Methods: MR imaging was performed at 3 Tesla in 12 healthy subjects and 3 patients with various kidney pathologies (fibrotic kidney disease, failed renal graft, and renal masses). Relative signal fractions f and mean diffusivities of the diffusion components in the cortex, medulla, and renal lesions were obtained using the regularized NNLS fitting of the intravoxel incoherent motion data. Test-retest repeatability of the NNLS approach was tested in 5 volunteers scanned twice.

Results: In the healthy kidneys, the NNLS method yielded diffusion spectra with 3 distinguishable components that may be linked to the slow tissue water diffusion, intermediate tubular and vascular flow, and fast blood flow in larger vessels with the relative signal fractions, f , f and f , respectively. In the pathological kidneys, the diffusion spectra varied substantially from those acquired in the healthy kidneys. Overall, the renal cyst showed substantially higher f and lower f , whereas the fibrotic kidney, failed renal graft, and renal cell carcinoma demonstrated the opposite trend.

Conclusion: NNLS-based intravoxel incoherent motion could potentially become a valuable tool in assessing changes in tubular and vascular volume fractions under pathophysiological conditions.
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http://dx.doi.org/10.1002/mrm.28631DOI Listing
June 2021

Prospective Correlation of Prognostic Immunohistochemical Markers With SUV and ADC Derived From Dedicated Hybrid Breast 18F-FDG PET/MRI in Women With Newly Diagnosed Breast Cancer.

Clin Nucl Med 2021 03;46(3):201-205

From the Department of Diagnostic and Interventional Radiology, Medical Faculty, University Düsseldorf, Düsseldorf.

Purpose: The aim of this study was to correlate prognostically relevant immunohistochemical parameters of breast cancer with simultaneously acquired SUVs and apparent diffusion coefficient (ADC) values derived from hybrid breast PET/MRI.

Patients And Methods: Fifty-six women with newly diagnosed, therapy-naive, histologically proven breast cancer (mean age, 54.1 ± 12.0 years) underwent dedicated prone 18F-FDG breast PET/MRI. Diffusion-weighted imaging (b-values: 0, 500, 1000 s/mm2) was performed simultaneously with the PET acquisition. A region of interest encompassing the entire primary tumor on each patient's PET/MRI scan was used to determine the glucose metabolism represented by maximum and mean SUV as well as into corresponding ADC maps to assess tumor cellularity represented by mean and minimum ADC values. Histopathological tumor grading and prognostically relevant immunohistochemical markers, that is, Ki67, progesterone receptor, estrogen receptor, and human epidermal growth factor receptor 2 (HER2), were assessed. Pearson correlation coefficients were calculated to compare SUV and ADC values as well as the immunohistochemically markers and molecular subtype. For the comparison with the tumor grading, a Wilcoxon test was used.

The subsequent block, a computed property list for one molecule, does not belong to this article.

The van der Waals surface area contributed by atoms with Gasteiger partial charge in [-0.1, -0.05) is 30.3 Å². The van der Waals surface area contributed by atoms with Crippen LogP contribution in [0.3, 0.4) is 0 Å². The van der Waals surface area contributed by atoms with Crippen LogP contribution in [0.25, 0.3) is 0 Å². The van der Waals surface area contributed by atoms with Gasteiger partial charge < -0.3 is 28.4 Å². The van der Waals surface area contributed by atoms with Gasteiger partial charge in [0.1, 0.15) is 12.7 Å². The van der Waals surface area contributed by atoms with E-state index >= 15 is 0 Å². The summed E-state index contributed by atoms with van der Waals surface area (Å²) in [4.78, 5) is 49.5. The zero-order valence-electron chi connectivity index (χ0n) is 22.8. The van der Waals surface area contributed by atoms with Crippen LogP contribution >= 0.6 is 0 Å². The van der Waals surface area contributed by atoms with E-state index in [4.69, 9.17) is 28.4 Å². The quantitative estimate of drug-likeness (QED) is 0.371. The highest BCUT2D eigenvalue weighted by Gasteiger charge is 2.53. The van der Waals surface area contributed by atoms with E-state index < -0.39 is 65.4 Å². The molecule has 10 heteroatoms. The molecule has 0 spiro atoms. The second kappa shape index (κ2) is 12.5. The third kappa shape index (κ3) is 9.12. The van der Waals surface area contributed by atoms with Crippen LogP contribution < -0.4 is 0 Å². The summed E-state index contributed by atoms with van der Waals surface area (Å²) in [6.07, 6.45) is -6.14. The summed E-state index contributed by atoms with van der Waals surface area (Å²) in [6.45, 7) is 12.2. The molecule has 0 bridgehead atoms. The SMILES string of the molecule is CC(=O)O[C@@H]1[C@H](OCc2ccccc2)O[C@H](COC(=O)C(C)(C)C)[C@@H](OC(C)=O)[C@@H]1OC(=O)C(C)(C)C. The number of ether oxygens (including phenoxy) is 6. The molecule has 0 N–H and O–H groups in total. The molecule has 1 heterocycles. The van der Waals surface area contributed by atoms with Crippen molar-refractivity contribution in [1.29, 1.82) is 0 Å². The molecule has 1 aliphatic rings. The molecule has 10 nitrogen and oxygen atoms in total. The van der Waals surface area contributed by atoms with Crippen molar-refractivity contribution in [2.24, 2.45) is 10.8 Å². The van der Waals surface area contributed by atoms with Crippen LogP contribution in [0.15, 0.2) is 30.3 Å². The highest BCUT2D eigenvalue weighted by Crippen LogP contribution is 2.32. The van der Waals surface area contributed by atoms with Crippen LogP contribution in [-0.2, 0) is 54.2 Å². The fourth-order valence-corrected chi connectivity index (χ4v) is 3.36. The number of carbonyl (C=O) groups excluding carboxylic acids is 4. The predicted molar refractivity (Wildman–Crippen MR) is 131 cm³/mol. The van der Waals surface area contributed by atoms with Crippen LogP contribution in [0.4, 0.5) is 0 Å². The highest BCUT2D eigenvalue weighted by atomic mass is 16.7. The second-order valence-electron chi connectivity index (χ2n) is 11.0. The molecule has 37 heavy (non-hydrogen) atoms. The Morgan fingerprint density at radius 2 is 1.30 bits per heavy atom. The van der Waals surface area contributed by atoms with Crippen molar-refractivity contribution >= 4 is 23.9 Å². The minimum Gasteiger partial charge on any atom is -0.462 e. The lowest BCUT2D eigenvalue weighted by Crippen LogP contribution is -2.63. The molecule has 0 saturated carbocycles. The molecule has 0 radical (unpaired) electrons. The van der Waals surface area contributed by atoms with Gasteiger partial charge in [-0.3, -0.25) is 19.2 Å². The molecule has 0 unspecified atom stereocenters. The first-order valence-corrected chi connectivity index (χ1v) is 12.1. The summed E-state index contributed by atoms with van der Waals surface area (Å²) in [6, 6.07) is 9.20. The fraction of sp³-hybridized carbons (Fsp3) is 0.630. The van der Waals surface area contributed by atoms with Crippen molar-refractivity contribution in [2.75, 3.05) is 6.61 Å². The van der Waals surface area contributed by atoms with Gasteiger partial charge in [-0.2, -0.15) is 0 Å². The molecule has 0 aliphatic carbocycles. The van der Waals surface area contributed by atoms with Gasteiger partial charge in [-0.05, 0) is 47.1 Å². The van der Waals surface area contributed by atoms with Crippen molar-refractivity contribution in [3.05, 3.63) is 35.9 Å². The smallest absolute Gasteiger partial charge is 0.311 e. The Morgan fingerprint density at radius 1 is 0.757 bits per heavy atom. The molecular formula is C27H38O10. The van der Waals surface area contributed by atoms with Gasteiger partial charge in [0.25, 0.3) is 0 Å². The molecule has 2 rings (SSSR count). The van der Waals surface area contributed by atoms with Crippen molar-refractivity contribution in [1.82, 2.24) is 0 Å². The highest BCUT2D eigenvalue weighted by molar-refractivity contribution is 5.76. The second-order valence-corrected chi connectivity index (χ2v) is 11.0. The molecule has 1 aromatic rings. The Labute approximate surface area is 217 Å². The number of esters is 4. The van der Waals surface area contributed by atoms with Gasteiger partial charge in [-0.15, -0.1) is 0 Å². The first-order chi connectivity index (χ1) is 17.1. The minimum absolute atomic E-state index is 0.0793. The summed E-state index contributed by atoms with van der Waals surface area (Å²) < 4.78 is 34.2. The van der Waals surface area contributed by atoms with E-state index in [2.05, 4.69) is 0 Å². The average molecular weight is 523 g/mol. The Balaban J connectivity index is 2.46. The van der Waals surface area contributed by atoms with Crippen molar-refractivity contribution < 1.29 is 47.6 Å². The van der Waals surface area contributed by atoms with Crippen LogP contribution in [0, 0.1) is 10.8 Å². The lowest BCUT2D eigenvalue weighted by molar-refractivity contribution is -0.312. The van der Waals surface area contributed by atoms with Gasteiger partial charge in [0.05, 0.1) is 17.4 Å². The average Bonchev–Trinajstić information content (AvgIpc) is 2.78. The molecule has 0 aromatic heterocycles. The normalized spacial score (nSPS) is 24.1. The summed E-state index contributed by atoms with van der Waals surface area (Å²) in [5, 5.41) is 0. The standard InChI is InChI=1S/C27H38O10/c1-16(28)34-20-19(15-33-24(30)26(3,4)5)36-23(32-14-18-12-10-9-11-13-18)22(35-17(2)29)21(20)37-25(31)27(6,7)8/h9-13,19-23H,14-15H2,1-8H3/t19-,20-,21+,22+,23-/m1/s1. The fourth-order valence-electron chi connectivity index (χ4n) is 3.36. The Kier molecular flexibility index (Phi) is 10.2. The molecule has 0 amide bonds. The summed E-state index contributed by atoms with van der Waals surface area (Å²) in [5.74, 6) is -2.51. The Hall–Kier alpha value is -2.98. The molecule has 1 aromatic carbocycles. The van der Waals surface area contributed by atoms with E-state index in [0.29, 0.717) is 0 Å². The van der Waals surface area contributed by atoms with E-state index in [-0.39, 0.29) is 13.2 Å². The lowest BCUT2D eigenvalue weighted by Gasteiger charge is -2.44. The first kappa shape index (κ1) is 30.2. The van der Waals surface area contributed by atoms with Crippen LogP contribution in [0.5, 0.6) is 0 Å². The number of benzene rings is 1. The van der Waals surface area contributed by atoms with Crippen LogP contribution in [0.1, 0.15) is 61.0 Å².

Results: A significant inverse correlation between SUV and ADC values derived from breast PET/MRI (r = -0.49 for SUVmean vs ADCmean; r = -0.43 for SUVmax vs ADCmin; both P's < 0.001) was found. Tumor grading and Ki67 both showed a positive correlation with SUVmean from breast PET/MRI (r = 0.37 and r = 0.32, P < 0.01). For immunohistochemical markers, HER2 showed an inverse correlation with ADC values from breast PET/MRI (r = -0.35, P < 0.01). Molecular subtypes significantly correlate with SUVmax and SUVmean (r = 0.52 and r = 0.42, both P's < 0.05). In addition, estrogen receptor expression showed an inverse correlation with SUVmax and SUVmean from breast PET/MRI (r = -0.45 and r = -0.42, P < 0.001).

Conclusions: The present data show a correlation between increased glucose metabolism, cellularity, tumor grading, estrogen and HER2 expression, as well as molecular subtype of breast cancer primaries. Hence, simultaneous 18F-FDG PET and diffusion-weighted imaging from hybrid breast PET/MRI may serve as a predictive tool for identifying high-risk breast cancer patients in initial staging and guide-targeted therapy.
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http://dx.doi.org/10.1097/RLU.0000000000003488DOI Listing
March 2021

Update: Selective adrenal venous sampling (AVS) - Indication, technique, and significance.

Rofo 2020 Dec 16. Epub 2020 Dec 16.

University Dusseldorf, Medical Faculty, Department of Diagnostic and Interventional Radiology, Dusseldorf, Germany.

Background:  Primary aldosteronism (PA) is the most common detectable cause of secondary hypertension. The majority of patients have either an adrenal aldosterone-producing adenoma (APA) or bilateral adrenal hyperplasia (BAH) demanding different therapeutic approaches. Screening tests and imaging cannot reliably distinguish between a unilateral or bilateral PA.

Methods:  This review article gives an overview concerning etiology, diagnostics, and therapeutic options of PA, and reviews the indication, the technique, and relevance of selective adrenal venous sampling (AVS) in the context of the current literature and the authors' experience.

Results:  AVS can verify or exclude a unilaterally dominated secretion with a high success rate. Patients with PA and a unilateral APA can be treated curatively by adrenalectomy.

Conclusions:  AVS is an established diagnostic examination for differentiation of unilateral from bilateral adrenal disease in patients with PA.

Key Points: · Selective adrenal venous sampling (AVS) is a safe, reliable, and minimally invasive method to detect a unilateral or bilateral adrenal adrenal gland disease.. · Verification of lateralization by AVS has direct therapeutic relevance for patients with primary aldosteronism (PA).. · AVS can be performed with low radiation exposure, without contrast medium, and with a high success rate when performed by an experienced interventional radiologist..